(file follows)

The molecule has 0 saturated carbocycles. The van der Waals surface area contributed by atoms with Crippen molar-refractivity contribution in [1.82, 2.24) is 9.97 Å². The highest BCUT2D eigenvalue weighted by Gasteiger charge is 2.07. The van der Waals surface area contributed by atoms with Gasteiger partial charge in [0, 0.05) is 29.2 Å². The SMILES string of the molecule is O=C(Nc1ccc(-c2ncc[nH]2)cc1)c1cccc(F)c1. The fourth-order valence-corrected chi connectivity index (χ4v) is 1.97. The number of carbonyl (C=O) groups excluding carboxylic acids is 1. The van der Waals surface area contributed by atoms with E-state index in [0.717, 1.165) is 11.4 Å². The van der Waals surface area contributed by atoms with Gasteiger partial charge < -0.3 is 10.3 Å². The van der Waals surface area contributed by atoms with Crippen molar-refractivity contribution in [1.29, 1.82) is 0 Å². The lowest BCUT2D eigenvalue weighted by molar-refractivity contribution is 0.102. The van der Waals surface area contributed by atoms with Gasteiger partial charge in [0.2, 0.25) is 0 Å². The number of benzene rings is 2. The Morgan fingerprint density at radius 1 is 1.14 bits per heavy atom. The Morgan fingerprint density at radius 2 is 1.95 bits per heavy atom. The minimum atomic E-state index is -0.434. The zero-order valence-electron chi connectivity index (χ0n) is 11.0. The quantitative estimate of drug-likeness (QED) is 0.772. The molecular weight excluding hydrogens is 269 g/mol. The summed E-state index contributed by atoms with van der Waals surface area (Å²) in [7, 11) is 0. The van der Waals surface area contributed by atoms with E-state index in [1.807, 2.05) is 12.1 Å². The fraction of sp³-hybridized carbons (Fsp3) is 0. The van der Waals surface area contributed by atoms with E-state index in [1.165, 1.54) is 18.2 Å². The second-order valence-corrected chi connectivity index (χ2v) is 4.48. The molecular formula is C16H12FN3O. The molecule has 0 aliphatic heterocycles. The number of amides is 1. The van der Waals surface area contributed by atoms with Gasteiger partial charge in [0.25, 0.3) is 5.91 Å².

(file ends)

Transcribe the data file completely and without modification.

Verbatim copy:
The molecule has 0 saturated carbocycles. The van der Waals surface area contributed by atoms with Crippen molar-refractivity contribution in [1.82, 2.24) is 9.97 Å². The highest BCUT2D eigenvalue weighted by Gasteiger charge is 2.07. The van der Waals surface area contributed by atoms with Gasteiger partial charge in [0, 0.05) is 29.2 Å². The SMILES string of the molecule is O=C(Nc1ccc(-c2ncc[nH]2)cc1)c1cccc(F)c1. The fourth-order valence-corrected chi connectivity index (χ4v) is 1.97. The number of carbonyl (C=O) groups excluding carboxylic acids is 1. The van der Waals surface area contributed by atoms with E-state index in [0.717, 1.165) is 11.4 Å². The van der Waals surface area contributed by atoms with Gasteiger partial charge < -0.3 is 10.3 Å². The van der Waals surface area contributed by atoms with Crippen molar-refractivity contribution in [1.29, 1.82) is 0 Å². The lowest BCUT2D eigenvalue weighted by molar-refractivity contribution is 0.102. The van der Waals surface area contributed by atoms with Gasteiger partial charge in [0.2, 0.25) is 0 Å². The number of benzene rings is 2. The Morgan fingerprint density at radius 1 is 1.14 bits per heavy atom. The Morgan fingerprint density at radius 2 is 1.95 bits per heavy atom. The minimum atomic E-state index is -0.434. The zero-order valence-electron chi connectivity index (χ0n) is 11.0. The quantitative estimate of drug-likeness (QED) is 0.772. The molecular weight excluding hydrogens is 269 g/mol. The summed E-state index contributed by atoms with van der Waals surface area (Å²) in [7, 11) is 0. The van der Waals surface area contributed by atoms with E-state index in [1.807, 2.05) is 12.1 Å². The fraction of sp³-hybridized carbons (Fsp3) is 0. The van der Waals surface area contributed by atoms with E-state index in [1.165, 1.54) is 18.2 Å². The second-order valence-corrected chi connectivity index (χ2v) is 4.48. The molecular formula is C16H12FN3O. The molecule has 0 aliphatic heterocycles. The number of amides is 1. The van der Waals surface area contributed by atoms with Gasteiger partial charge in [0.25, 0.3) is 5.91 Å².